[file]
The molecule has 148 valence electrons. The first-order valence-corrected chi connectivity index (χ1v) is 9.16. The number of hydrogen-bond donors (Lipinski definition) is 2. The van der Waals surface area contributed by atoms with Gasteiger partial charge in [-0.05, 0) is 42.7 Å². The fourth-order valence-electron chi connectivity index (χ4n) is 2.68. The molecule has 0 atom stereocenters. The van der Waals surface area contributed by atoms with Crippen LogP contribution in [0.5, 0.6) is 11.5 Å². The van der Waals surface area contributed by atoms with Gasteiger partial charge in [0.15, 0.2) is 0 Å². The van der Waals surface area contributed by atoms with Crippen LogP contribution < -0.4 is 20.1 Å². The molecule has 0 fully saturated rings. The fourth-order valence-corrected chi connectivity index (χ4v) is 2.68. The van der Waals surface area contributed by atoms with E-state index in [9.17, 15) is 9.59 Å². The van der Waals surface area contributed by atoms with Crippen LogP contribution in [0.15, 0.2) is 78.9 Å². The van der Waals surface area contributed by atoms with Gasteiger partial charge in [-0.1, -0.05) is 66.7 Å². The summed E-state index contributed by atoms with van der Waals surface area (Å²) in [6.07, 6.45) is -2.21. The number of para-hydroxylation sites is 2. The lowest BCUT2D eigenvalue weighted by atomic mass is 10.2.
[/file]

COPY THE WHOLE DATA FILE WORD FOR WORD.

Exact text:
The molecule has 148 valence electrons. The first-order valence-corrected chi connectivity index (χ1v) is 9.16. The number of hydrogen-bond donors (Lipinski definition) is 2. The van der Waals surface area contributed by atoms with Gasteiger partial charge in [-0.05, 0) is 42.7 Å². The fourth-order valence-electron chi connectivity index (χ4n) is 2.68. The molecule has 0 atom stereocenters. The van der Waals surface area contributed by atoms with Crippen LogP contribution in [0.5, 0.6) is 11.5 Å². The van der Waals surface area contributed by atoms with Gasteiger partial charge in [0.15, 0.2) is 0 Å². The van der Waals surface area contributed by atoms with Crippen LogP contribution < -0.4 is 20.1 Å². The molecule has 0 fully saturated rings. The fourth-order valence-corrected chi connectivity index (χ4v) is 2.68. The van der Waals surface area contributed by atoms with E-state index in [9.17, 15) is 9.59 Å². The van der Waals surface area contributed by atoms with Crippen LogP contribution in [0.15, 0.2) is 78.9 Å². The van der Waals surface area contributed by atoms with Gasteiger partial charge in [-0.1, -0.05) is 66.7 Å². The summed E-state index contributed by atoms with van der Waals surface area (Å²) in [6.07, 6.45) is -2.21. The number of para-hydroxylation sites is 2. The lowest BCUT2D eigenvalue weighted by atomic mass is 10.2.